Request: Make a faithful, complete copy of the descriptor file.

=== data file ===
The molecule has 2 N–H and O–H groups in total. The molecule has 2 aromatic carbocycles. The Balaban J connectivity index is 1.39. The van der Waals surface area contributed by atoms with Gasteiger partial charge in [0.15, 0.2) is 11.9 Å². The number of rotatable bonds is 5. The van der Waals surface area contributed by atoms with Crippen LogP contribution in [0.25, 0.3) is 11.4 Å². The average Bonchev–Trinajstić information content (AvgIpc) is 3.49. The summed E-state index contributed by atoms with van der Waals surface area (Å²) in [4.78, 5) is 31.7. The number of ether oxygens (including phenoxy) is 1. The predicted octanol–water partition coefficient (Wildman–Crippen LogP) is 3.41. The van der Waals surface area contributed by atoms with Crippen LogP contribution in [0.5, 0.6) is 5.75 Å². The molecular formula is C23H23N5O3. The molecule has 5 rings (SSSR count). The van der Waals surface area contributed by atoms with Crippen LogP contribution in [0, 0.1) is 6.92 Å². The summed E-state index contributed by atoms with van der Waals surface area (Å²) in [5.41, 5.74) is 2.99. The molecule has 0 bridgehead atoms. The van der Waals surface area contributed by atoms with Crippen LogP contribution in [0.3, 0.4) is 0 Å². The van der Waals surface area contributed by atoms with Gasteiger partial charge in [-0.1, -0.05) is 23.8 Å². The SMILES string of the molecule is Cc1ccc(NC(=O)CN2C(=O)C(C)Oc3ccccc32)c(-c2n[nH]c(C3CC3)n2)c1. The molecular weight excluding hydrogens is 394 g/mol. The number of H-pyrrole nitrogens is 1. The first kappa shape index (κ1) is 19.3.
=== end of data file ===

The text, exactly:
The molecule has 2 N–H and O–H groups in total. The molecule has 2 aromatic carbocycles. The Balaban J connectivity index is 1.39. The van der Waals surface area contributed by atoms with Gasteiger partial charge in [0.15, 0.2) is 11.9 Å². The number of rotatable bonds is 5. The van der Waals surface area contributed by atoms with Crippen LogP contribution in [0.25, 0.3) is 11.4 Å². The average Bonchev–Trinajstić information content (AvgIpc) is 3.49. The summed E-state index contributed by atoms with van der Waals surface area (Å²) in [4.78, 5) is 31.7. The number of ether oxygens (including phenoxy) is 1. The predicted octanol–water partition coefficient (Wildman–Crippen LogP) is 3.41. The van der Waals surface area contributed by atoms with Crippen LogP contribution in [0.5, 0.6) is 5.75 Å². The molecular formula is C23H23N5O3. The molecule has 5 rings (SSSR count). The van der Waals surface area contributed by atoms with Crippen LogP contribution in [0, 0.1) is 6.92 Å². The summed E-state index contributed by atoms with van der Waals surface area (Å²) in [5.41, 5.74) is 2.99. The molecule has 0 bridgehead atoms. The van der Waals surface area contributed by atoms with Crippen LogP contribution in [0.3, 0.4) is 0 Å². The van der Waals surface area contributed by atoms with Gasteiger partial charge in [-0.1, -0.05) is 23.8 Å². The SMILES string of the molecule is Cc1ccc(NC(=O)CN2C(=O)C(C)Oc3ccccc32)c(-c2n[nH]c(C3CC3)n2)c1. The molecular weight excluding hydrogens is 394 g/mol. The number of H-pyrrole nitrogens is 1. The first kappa shape index (κ1) is 19.3.